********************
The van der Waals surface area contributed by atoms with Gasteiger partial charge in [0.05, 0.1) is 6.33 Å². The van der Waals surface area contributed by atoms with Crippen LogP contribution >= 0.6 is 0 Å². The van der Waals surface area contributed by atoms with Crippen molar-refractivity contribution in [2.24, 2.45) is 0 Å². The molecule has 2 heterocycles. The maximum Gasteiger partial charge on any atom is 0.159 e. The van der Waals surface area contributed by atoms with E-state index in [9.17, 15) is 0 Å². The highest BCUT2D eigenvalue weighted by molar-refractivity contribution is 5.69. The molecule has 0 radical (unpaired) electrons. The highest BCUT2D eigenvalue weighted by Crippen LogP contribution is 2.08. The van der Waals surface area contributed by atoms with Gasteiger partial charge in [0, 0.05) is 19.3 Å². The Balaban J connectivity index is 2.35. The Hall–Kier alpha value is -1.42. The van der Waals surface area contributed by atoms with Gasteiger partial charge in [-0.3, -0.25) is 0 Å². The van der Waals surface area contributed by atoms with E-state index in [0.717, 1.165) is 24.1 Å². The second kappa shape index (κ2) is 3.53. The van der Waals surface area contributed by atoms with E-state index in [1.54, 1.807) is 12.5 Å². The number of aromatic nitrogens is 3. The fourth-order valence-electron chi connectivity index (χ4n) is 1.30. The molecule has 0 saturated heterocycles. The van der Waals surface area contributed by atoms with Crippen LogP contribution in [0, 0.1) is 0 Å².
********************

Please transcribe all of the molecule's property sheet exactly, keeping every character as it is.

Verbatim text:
The van der Waals surface area contributed by atoms with Gasteiger partial charge in [0.05, 0.1) is 6.33 Å². The van der Waals surface area contributed by atoms with Crippen LogP contribution >= 0.6 is 0 Å². The van der Waals surface area contributed by atoms with Crippen molar-refractivity contribution in [2.24, 2.45) is 0 Å². The molecule has 2 heterocycles. The maximum Gasteiger partial charge on any atom is 0.159 e. The van der Waals surface area contributed by atoms with E-state index in [9.17, 15) is 0 Å². The highest BCUT2D eigenvalue weighted by molar-refractivity contribution is 5.69. The molecule has 0 radical (unpaired) electrons. The highest BCUT2D eigenvalue weighted by Crippen LogP contribution is 2.08. The van der Waals surface area contributed by atoms with Gasteiger partial charge in [0, 0.05) is 19.3 Å². The Balaban J connectivity index is 2.35. The Hall–Kier alpha value is -1.42. The van der Waals surface area contributed by atoms with Gasteiger partial charge in [-0.3, -0.25) is 0 Å². The van der Waals surface area contributed by atoms with E-state index in [0.717, 1.165) is 24.1 Å². The second kappa shape index (κ2) is 3.53. The van der Waals surface area contributed by atoms with E-state index in [1.54, 1.807) is 12.5 Å². The number of aromatic nitrogens is 3. The fourth-order valence-electron chi connectivity index (χ4n) is 1.30. The molecule has 0 saturated heterocycles. The van der Waals surface area contributed by atoms with Crippen LogP contribution in [0, 0.1) is 0 Å².